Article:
While participants were willing to put in the ‘extra work,’ it did produce mixed emotions regarding their experience. Coaches were excited to be with their team and to do the extra tasks needed to have a season. However, this did create frustrations with inconsistencies of players being available and the created interruptions prevented a good flow for season preparation. High quality coaches will display abilities such as being prepared, managing player development, and creating a vision for their team (27). The pandemic challenged these in diverse ways. It was challenging for coaches to be fully prepared due to the inevitability of a player having to miss practice, or a game, due to a positive COVID-19 test preventing close proximity to a positive player. As a result, coaches expressed that they did not feel as prepared in previous seasons. An added challenge was the fact that players did not compete in the previous season meaning a year of development was lost (24). Due to this loss of time, coaches had to change their typical plan of skill practice to better accommodate player abilities. The opportunity for assessment added the need for additional practice time. This led to coaches believing that their team preparation was not as successful as prior seasons. Ultimately, the vision established by coaches was to enjoy the moment and to give your best effort. A shift to more progress-based goals can be beneficial for teams as it can reduce the pressure on players and thus allow them to focus more on enjoyment and reducing the anxiety that can typically be present (6). Coaches should consider individual improvement plans such as encouraging athletes to find times to practice and improve outside of the formal team practice time.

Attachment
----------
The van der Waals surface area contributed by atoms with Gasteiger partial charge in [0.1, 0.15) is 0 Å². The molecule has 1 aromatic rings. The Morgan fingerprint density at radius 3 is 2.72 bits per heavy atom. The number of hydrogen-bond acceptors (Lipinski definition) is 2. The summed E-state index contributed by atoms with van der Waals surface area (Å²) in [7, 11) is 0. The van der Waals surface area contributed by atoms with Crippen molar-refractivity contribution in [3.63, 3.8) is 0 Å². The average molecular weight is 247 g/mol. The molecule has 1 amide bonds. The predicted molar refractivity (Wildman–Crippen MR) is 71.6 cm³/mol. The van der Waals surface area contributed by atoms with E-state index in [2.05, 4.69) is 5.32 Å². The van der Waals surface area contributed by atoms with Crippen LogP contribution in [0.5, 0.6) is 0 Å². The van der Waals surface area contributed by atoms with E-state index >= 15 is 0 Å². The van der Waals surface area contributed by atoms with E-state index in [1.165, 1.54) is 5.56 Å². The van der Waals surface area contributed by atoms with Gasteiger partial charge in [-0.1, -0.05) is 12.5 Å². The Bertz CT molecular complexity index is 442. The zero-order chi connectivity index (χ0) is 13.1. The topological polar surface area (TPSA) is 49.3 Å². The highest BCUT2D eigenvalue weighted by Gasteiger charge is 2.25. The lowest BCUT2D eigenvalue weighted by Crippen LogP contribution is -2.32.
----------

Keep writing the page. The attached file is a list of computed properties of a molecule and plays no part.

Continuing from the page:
One emotion that did change for coaches was the reduced anxiety from dealing with parents. Participants indicated that they received more assistance and appreciation for having a season. Parents were willing to provide support to help avoid losing an additional season. Elliott et al. (8) found that parents can provide an athlete support in a multitude of ways and play a significant role in the success of athletes. When parents are supportive and avoid applying unwanted pressure, players can produce greater results. In future seasons, it may be beneficial to provide parents with informational sessions that show how they can impact player success. This would allow coaches to better communicate with parents so that a plan can be created for their involvement and support. In addition, we believe training should be provided to new coaches on how to develop strong coach-parent relationships that provide key elements for sharing expectations and supportive tactics.